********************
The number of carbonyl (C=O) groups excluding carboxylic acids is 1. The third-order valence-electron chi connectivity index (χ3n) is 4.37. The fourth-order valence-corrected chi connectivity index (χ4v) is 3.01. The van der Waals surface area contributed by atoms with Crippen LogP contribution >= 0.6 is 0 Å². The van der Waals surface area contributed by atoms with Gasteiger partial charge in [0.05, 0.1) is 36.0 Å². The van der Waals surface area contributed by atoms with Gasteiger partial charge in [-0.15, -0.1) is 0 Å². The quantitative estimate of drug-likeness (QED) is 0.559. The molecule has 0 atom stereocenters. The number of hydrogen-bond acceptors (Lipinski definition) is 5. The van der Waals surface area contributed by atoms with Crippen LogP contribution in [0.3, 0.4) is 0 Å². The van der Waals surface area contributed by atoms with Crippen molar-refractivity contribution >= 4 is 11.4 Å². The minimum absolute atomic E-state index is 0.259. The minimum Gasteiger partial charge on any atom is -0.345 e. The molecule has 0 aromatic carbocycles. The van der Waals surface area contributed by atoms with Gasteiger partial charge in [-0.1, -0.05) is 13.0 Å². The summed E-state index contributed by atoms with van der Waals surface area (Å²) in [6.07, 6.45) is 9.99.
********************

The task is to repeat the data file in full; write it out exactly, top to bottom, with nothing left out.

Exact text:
The number of carbonyl (C=O) groups excluding carboxylic acids is 1. The third-order valence-electron chi connectivity index (χ3n) is 4.37. The fourth-order valence-corrected chi connectivity index (χ4v) is 3.01. The van der Waals surface area contributed by atoms with Crippen LogP contribution >= 0.6 is 0 Å². The van der Waals surface area contributed by atoms with Gasteiger partial charge in [0.05, 0.1) is 36.0 Å². The van der Waals surface area contributed by atoms with Gasteiger partial charge in [-0.15, -0.1) is 0 Å². The quantitative estimate of drug-likeness (QED) is 0.559. The molecule has 0 atom stereocenters. The number of hydrogen-bond acceptors (Lipinski definition) is 5. The van der Waals surface area contributed by atoms with Crippen LogP contribution in [0.3, 0.4) is 0 Å². The van der Waals surface area contributed by atoms with Crippen molar-refractivity contribution >= 4 is 11.4 Å². The minimum absolute atomic E-state index is 0.259. The minimum Gasteiger partial charge on any atom is -0.345 e. The molecule has 0 aromatic carbocycles. The van der Waals surface area contributed by atoms with Gasteiger partial charge in [-0.1, -0.05) is 13.0 Å². The summed E-state index contributed by atoms with van der Waals surface area (Å²) in [6.07, 6.45) is 9.99.